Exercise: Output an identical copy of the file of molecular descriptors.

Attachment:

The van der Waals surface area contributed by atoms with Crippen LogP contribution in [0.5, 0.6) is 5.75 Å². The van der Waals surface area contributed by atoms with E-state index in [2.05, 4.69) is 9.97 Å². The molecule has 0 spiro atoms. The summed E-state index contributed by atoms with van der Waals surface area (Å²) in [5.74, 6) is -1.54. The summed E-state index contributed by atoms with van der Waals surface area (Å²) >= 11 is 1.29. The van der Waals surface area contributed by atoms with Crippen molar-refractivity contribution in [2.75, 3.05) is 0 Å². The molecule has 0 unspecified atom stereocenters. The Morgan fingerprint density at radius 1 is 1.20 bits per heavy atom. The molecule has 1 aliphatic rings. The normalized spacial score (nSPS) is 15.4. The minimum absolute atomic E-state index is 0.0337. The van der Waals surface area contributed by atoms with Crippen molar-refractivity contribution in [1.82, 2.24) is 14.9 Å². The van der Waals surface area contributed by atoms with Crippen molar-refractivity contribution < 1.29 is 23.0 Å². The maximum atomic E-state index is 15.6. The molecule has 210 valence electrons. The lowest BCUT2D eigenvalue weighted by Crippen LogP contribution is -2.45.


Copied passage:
The van der Waals surface area contributed by atoms with Crippen LogP contribution in [0.5, 0.6) is 5.75 Å². The van der Waals surface area contributed by atoms with E-state index in [2.05, 4.69) is 9.97 Å². The molecule has 0 spiro atoms. The summed E-state index contributed by atoms with van der Waals surface area (Å²) in [5.74, 6) is -1.54. The summed E-state index contributed by atoms with van der Waals surface area (Å²) >= 11 is 1.29. The van der Waals surface area contributed by atoms with Crippen molar-refractivity contribution in [2.75, 3.05) is 0 Å². The molecule has 0 unspecified atom stereocenters. The Morgan fingerprint density at radius 1 is 1.20 bits per heavy atom. The molecule has 1 aliphatic rings. The normalized spacial score (nSPS) is 15.4. The minimum absolute atomic E-state index is 0.0337. The van der Waals surface area contributed by atoms with Crippen molar-refractivity contribution in [1.82, 2.24) is 14.9 Å². The van der Waals surface area contributed by atoms with Crippen molar-refractivity contribution < 1.29 is 23.0 Å². The maximum atomic E-state index is 15.6. The molecule has 210 valence electrons. The lowest BCUT2D eigenvalue weighted by Crippen LogP contribution is -2.45.